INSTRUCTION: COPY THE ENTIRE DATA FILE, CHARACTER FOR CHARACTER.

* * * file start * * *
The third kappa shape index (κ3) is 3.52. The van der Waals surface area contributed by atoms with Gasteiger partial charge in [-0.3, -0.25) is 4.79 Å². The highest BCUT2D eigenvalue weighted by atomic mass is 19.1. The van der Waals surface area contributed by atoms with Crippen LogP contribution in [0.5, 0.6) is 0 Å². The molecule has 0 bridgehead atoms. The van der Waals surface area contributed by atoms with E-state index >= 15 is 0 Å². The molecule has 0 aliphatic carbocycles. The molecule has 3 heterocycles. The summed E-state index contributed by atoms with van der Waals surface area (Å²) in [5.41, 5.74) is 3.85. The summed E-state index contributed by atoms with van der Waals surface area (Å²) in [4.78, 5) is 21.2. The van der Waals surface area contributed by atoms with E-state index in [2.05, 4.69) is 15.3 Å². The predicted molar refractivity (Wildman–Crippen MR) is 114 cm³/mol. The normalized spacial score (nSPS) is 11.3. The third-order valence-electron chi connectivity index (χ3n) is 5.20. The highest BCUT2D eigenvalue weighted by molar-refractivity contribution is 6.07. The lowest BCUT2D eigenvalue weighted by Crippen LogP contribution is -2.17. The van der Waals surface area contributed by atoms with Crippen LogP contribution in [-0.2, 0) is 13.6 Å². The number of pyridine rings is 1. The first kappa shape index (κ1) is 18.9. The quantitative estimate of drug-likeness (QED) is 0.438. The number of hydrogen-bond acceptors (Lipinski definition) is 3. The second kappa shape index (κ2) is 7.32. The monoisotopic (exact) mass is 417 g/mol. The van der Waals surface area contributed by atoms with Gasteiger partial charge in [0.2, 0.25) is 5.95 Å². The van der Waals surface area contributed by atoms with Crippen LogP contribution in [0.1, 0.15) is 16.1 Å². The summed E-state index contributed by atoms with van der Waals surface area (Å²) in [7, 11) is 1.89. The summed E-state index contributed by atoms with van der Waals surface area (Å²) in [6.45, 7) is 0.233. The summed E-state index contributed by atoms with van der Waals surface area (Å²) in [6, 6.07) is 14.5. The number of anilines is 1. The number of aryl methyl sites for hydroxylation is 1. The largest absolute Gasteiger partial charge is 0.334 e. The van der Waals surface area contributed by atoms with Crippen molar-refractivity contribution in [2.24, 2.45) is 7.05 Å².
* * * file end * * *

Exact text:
The third kappa shape index (κ3) is 3.52. The van der Waals surface area contributed by atoms with Gasteiger partial charge in [-0.3, -0.25) is 4.79 Å². The highest BCUT2D eigenvalue weighted by atomic mass is 19.1. The van der Waals surface area contributed by atoms with Crippen LogP contribution in [0.5, 0.6) is 0 Å². The molecule has 0 bridgehead atoms. The van der Waals surface area contributed by atoms with E-state index >= 15 is 0 Å². The molecule has 0 aliphatic carbocycles. The molecule has 3 heterocycles. The summed E-state index contributed by atoms with van der Waals surface area (Å²) in [5.41, 5.74) is 3.85. The summed E-state index contributed by atoms with van der Waals surface area (Å²) in [4.78, 5) is 21.2. The van der Waals surface area contributed by atoms with E-state index in [2.05, 4.69) is 15.3 Å². The predicted molar refractivity (Wildman–Crippen MR) is 114 cm³/mol. The normalized spacial score (nSPS) is 11.3. The third-order valence-electron chi connectivity index (χ3n) is 5.20. The highest BCUT2D eigenvalue weighted by molar-refractivity contribution is 6.07. The lowest BCUT2D eigenvalue weighted by Crippen LogP contribution is -2.17. The van der Waals surface area contributed by atoms with Crippen LogP contribution in [-0.2, 0) is 13.6 Å². The number of pyridine rings is 1. The first kappa shape index (κ1) is 18.9. The quantitative estimate of drug-likeness (QED) is 0.438. The number of hydrogen-bond acceptors (Lipinski definition) is 3. The second kappa shape index (κ2) is 7.32. The monoisotopic (exact) mass is 417 g/mol. The van der Waals surface area contributed by atoms with Gasteiger partial charge in [0.2, 0.25) is 5.95 Å². The van der Waals surface area contributed by atoms with Crippen LogP contribution in [0.1, 0.15) is 16.1 Å². The summed E-state index contributed by atoms with van der Waals surface area (Å²) in [7, 11) is 1.89. The summed E-state index contributed by atoms with van der Waals surface area (Å²) in [6.45, 7) is 0.233. The summed E-state index contributed by atoms with van der Waals surface area (Å²) in [6, 6.07) is 14.5. The number of anilines is 1. The number of aryl methyl sites for hydroxylation is 1. The largest absolute Gasteiger partial charge is 0.334 e. The van der Waals surface area contributed by atoms with Crippen molar-refractivity contribution in [2.24, 2.45) is 7.05 Å².